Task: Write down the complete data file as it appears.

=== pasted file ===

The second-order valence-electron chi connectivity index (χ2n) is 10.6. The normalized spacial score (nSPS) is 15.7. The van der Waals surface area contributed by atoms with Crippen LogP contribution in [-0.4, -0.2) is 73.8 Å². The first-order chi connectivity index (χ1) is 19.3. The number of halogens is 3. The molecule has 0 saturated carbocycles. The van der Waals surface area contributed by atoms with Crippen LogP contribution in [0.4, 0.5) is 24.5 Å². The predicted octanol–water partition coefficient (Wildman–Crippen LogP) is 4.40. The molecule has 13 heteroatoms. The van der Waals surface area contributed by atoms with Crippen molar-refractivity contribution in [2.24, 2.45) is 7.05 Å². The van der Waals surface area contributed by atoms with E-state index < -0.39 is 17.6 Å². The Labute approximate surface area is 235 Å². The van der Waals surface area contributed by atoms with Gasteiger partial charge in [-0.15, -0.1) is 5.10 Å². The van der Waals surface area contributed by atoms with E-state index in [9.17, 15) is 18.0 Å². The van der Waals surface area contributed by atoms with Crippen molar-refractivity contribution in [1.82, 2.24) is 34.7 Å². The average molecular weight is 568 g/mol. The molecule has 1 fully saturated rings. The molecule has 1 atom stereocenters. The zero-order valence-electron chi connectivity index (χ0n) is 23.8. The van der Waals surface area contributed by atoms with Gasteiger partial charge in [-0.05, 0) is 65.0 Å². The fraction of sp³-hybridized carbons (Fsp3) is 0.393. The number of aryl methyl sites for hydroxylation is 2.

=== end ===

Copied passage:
The second-order valence-electron chi connectivity index (χ2n) is 10.6. The normalized spacial score (nSPS) is 15.7. The van der Waals surface area contributed by atoms with Crippen LogP contribution in [-0.4, -0.2) is 73.8 Å². The first-order chi connectivity index (χ1) is 19.3. The number of halogens is 3. The molecule has 0 saturated carbocycles. The van der Waals surface area contributed by atoms with Crippen LogP contribution in [0.4, 0.5) is 24.5 Å². The predicted octanol–water partition coefficient (Wildman–Crippen LogP) is 4.40. The molecule has 13 heteroatoms. The van der Waals surface area contributed by atoms with Crippen molar-refractivity contribution in [2.24, 2.45) is 7.05 Å². The van der Waals surface area contributed by atoms with E-state index < -0.39 is 17.6 Å². The Labute approximate surface area is 235 Å². The van der Waals surface area contributed by atoms with Gasteiger partial charge in [-0.15, -0.1) is 5.10 Å². The van der Waals surface area contributed by atoms with E-state index in [9.17, 15) is 18.0 Å². The van der Waals surface area contributed by atoms with Crippen molar-refractivity contribution in [1.82, 2.24) is 34.7 Å². The average molecular weight is 568 g/mol. The molecule has 1 fully saturated rings. The molecule has 1 atom stereocenters. The zero-order valence-electron chi connectivity index (χ0n) is 23.8. The van der Waals surface area contributed by atoms with Gasteiger partial charge in [-0.05, 0) is 65.0 Å². The fraction of sp³-hybridized carbons (Fsp3) is 0.393. The number of aryl methyl sites for hydroxylation is 2.